Alan Leeds said (in a recent podcast interview) that not only were P's hips shot, but the rest of his joints were bad too. He had pain in his fingers, hands and legs. His balance and coordination was off and couldn't grab or grip like he used to. He said that bothered P because he wasn't sure if he was going to be able to play the guitar or piano proficiently (or at all) down the road. I can't even begin to think or imagine what kind of pain he was in.

I don't remember Alan saying all of that.

Prince had pain in his hands after piano shows because he banged hard on the keys.

I don't recall A saying P couldn't grab or grip. I remember him saying his finger coordination may have been in question and would have affected his playing.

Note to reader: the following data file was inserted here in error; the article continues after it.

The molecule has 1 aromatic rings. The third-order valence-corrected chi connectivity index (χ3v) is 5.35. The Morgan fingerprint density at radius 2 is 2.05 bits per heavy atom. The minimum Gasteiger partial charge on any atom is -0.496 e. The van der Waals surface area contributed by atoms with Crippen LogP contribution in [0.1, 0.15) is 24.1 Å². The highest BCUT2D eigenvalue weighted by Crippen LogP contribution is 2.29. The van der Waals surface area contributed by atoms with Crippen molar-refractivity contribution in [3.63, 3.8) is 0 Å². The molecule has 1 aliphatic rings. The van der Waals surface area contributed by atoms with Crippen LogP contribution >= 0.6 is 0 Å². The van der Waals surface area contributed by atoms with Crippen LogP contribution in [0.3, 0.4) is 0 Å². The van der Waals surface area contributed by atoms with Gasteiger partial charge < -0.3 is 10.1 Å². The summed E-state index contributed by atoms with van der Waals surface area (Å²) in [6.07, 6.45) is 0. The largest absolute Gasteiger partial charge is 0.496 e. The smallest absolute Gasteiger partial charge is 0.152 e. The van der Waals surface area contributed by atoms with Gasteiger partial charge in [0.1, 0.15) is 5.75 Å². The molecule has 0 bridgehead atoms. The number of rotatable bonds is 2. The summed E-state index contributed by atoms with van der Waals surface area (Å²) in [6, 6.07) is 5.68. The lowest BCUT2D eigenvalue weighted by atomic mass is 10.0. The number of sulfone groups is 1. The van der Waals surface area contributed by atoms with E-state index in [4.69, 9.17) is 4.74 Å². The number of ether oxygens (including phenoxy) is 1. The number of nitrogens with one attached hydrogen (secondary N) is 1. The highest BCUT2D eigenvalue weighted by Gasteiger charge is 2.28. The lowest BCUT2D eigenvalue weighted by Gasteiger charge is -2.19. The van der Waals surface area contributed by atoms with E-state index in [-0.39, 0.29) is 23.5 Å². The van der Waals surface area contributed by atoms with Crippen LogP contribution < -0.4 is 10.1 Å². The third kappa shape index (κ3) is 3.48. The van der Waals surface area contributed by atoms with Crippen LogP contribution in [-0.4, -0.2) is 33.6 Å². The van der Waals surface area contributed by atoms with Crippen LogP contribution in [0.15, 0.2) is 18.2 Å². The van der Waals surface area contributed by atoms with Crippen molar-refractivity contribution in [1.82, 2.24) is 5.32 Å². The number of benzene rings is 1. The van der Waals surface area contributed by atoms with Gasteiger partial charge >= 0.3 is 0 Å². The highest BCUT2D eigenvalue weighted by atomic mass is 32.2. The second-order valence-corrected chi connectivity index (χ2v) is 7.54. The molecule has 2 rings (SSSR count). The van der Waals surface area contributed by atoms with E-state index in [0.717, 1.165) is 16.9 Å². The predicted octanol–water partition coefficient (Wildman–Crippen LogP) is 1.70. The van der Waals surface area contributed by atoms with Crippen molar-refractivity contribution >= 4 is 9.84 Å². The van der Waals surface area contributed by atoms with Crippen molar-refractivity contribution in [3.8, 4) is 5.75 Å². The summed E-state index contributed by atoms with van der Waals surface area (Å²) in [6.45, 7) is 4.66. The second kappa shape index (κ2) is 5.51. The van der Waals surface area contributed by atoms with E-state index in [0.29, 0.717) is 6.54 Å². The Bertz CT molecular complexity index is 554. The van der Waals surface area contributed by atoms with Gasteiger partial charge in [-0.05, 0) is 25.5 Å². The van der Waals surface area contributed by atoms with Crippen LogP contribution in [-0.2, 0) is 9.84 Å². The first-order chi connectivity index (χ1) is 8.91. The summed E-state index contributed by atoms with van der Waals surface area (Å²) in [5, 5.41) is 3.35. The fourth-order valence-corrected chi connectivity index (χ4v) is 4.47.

Prince's hips were not shot. He had surgery on one of them in 2010. If his hips were shot, he would have been limping or favoring or using a walker/cane in the video the day before his death. The video is online 4/20/16. He was walking fast.

He was ill though.

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Reply #131 posted 11/17/20 8:01pm

Margot

Vannormal said:

Margot said:

  • Are you saying Prince's music does not compare to other art? Not certain I understood.
  • Re: his memoir, I just don't think he would have confided in us in a meaningful way.

-

True.

smile

But I believe in hope, and i'm a positive person...

maybe that's what in the way of my purple realness. lol

-

I used to hope he would pull back the veil a bit but have been disappointed too much and have

become less hopeful.

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Reply #132 posted 11/18/20 12:08am

MoodyBlumes

funkbabyandthebabysitters said:

Derek880 said: